Now that you have handed your doc the list and discussed your problems, the hard part is done, right? Wrong. After listening to your concerns and pushing and prodding all of your body parts, it is their turn to talk. And they do…a lot sometimes. Doctors will talk about every one of your issues. They will try to explain to you what is wrong, and what is not wrong. What should we worry about, and what is not concerning? They will tell us to update our diets, keep a symptom journal, change the medication we are on, get some xrays or an MRI, and see 2 other specialists. Oh yeah, and make another appointment on the way out for 3 weeks from now.
Write everything down. All of that information is a deluge of facts, dates, instructions, numbers and sometimes complex medical terminology. Even if we don’t understand it all right now, it will be easier to figure it out later if we have a record of what they said.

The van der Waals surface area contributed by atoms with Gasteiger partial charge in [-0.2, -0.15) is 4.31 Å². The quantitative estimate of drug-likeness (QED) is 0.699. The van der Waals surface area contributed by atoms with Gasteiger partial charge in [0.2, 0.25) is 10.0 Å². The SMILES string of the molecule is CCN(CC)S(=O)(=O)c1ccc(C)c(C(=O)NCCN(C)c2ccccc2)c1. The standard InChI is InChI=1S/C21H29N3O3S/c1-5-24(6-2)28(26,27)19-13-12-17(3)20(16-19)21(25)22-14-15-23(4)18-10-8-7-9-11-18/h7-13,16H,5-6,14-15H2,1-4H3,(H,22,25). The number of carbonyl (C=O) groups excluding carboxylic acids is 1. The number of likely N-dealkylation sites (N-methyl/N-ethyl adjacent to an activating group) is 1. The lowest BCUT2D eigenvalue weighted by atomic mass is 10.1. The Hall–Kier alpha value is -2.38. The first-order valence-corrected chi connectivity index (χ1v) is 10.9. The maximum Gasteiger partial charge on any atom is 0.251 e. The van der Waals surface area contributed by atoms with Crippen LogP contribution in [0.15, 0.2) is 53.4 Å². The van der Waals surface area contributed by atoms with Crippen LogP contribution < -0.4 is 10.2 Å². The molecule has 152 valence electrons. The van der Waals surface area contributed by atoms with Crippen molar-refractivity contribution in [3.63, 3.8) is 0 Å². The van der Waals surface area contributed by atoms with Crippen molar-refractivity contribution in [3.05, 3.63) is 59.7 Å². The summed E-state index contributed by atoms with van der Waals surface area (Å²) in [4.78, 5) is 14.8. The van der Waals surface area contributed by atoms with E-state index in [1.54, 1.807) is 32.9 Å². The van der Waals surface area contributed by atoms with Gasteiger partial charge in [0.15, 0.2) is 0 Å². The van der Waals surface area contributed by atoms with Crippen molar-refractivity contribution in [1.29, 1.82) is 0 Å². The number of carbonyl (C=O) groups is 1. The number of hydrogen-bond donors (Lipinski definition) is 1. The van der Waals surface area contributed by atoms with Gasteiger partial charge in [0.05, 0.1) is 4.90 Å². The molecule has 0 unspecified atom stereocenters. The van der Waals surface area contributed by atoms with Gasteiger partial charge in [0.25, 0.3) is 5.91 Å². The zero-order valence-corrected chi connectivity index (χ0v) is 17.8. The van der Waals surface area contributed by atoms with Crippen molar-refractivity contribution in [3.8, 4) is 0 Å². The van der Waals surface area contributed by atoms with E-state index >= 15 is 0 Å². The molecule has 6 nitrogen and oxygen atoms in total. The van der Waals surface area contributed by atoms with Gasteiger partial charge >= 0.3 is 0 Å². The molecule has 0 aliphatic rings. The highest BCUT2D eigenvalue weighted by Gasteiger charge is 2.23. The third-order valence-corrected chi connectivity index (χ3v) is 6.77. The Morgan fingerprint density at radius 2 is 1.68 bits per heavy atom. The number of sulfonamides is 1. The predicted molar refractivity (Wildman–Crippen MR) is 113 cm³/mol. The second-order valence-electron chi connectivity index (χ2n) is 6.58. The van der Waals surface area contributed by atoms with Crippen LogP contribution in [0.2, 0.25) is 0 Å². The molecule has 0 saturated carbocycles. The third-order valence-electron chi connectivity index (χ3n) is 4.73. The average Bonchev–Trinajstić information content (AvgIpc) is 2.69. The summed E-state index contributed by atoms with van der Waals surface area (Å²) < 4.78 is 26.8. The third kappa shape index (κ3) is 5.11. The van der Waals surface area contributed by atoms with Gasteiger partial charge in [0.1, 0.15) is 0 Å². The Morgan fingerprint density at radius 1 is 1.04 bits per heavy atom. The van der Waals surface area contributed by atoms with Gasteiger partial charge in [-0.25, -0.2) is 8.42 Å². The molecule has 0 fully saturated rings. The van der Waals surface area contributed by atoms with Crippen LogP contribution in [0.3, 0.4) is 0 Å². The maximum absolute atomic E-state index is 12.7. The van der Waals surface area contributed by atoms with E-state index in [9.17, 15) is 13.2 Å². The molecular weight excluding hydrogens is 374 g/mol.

#3 – Access Your Patient Portal
Electronic medical records (EMRs) are getting better and better every day. Most people think that the only thing it changes is that the doc is looking at screen instead of looking down at some sloppy handwriting, but it is so much more than that. This new wave of technology has made it possible for the office to keep everything organized much better, keep our history straight, share our stories with other specialists, and finally give US ACCESS!
Yes, the patient portal can be an extremely helpful tool. Most major medical systems have them. You can look up your medications, request a refill on your prescriptions, ask your doctor questions, see lab results, make or change appointments, and in some cases even see the note from your last visit. If we have some confusion about what happened at our appointment, the patient portal can be a great place to start.
Unfortunately, it isn’t always a perfect system. Not all portals are equal and some have more functions than others. Also, what you get out of a portal can only be as good as what is put into it. Physician notes are for doctors and sometimes are short and use jargon. Lab test results may just look like numbers, and you need someone to answer what they mean. All in all, it can be a maze of documents to look through.